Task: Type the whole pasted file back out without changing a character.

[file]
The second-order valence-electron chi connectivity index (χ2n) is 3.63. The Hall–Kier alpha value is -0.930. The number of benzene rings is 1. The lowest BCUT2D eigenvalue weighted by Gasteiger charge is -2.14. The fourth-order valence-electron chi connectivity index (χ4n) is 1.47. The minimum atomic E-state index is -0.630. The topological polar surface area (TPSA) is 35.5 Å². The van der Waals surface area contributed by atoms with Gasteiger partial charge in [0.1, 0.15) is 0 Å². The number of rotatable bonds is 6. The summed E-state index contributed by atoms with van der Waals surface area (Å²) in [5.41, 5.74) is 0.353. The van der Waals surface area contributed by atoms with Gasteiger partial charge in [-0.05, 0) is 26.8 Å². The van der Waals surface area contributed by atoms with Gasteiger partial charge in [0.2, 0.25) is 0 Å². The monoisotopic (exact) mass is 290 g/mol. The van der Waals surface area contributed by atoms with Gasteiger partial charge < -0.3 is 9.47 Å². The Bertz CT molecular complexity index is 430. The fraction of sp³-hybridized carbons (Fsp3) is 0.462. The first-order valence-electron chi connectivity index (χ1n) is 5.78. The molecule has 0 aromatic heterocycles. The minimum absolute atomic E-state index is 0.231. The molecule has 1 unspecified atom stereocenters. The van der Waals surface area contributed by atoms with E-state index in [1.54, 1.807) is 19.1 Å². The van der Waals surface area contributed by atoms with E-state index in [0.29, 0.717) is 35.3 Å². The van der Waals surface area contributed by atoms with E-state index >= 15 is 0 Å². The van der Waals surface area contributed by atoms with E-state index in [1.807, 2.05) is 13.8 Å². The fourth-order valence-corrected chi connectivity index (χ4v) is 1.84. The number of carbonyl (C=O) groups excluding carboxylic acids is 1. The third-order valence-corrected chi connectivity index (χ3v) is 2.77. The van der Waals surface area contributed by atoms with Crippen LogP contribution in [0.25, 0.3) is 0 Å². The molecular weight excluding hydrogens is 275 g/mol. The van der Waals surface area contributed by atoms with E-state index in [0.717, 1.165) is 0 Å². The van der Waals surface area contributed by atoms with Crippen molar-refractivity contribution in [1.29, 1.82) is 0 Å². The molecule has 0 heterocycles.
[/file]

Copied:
The second-order valence-electron chi connectivity index (χ2n) is 3.63. The Hall–Kier alpha value is -0.930. The number of benzene rings is 1. The lowest BCUT2D eigenvalue weighted by Gasteiger charge is -2.14. The fourth-order valence-electron chi connectivity index (χ4n) is 1.47. The minimum atomic E-state index is -0.630. The topological polar surface area (TPSA) is 35.5 Å². The van der Waals surface area contributed by atoms with Gasteiger partial charge in [0.1, 0.15) is 0 Å². The number of rotatable bonds is 6. The summed E-state index contributed by atoms with van der Waals surface area (Å²) in [5.41, 5.74) is 0.353. The van der Waals surface area contributed by atoms with Gasteiger partial charge in [-0.05, 0) is 26.8 Å². The van der Waals surface area contributed by atoms with Gasteiger partial charge in [0.2, 0.25) is 0 Å². The monoisotopic (exact) mass is 290 g/mol. The van der Waals surface area contributed by atoms with Gasteiger partial charge < -0.3 is 9.47 Å². The Bertz CT molecular complexity index is 430. The fraction of sp³-hybridized carbons (Fsp3) is 0.462. The first-order valence-electron chi connectivity index (χ1n) is 5.78. The molecule has 0 aromatic heterocycles. The minimum absolute atomic E-state index is 0.231. The molecule has 1 unspecified atom stereocenters. The van der Waals surface area contributed by atoms with E-state index in [1.54, 1.807) is 19.1 Å². The van der Waals surface area contributed by atoms with E-state index in [0.29, 0.717) is 35.3 Å². The van der Waals surface area contributed by atoms with E-state index >= 15 is 0 Å². The van der Waals surface area contributed by atoms with E-state index in [1.807, 2.05) is 13.8 Å². The fourth-order valence-corrected chi connectivity index (χ4v) is 1.84. The number of carbonyl (C=O) groups excluding carboxylic acids is 1. The third-order valence-corrected chi connectivity index (χ3v) is 2.77. The van der Waals surface area contributed by atoms with Crippen LogP contribution in [0.25, 0.3) is 0 Å². The molecular weight excluding hydrogens is 275 g/mol. The van der Waals surface area contributed by atoms with E-state index in [0.717, 1.165) is 0 Å². The van der Waals surface area contributed by atoms with Crippen molar-refractivity contribution in [1.29, 1.82) is 0 Å². The molecule has 0 heterocycles.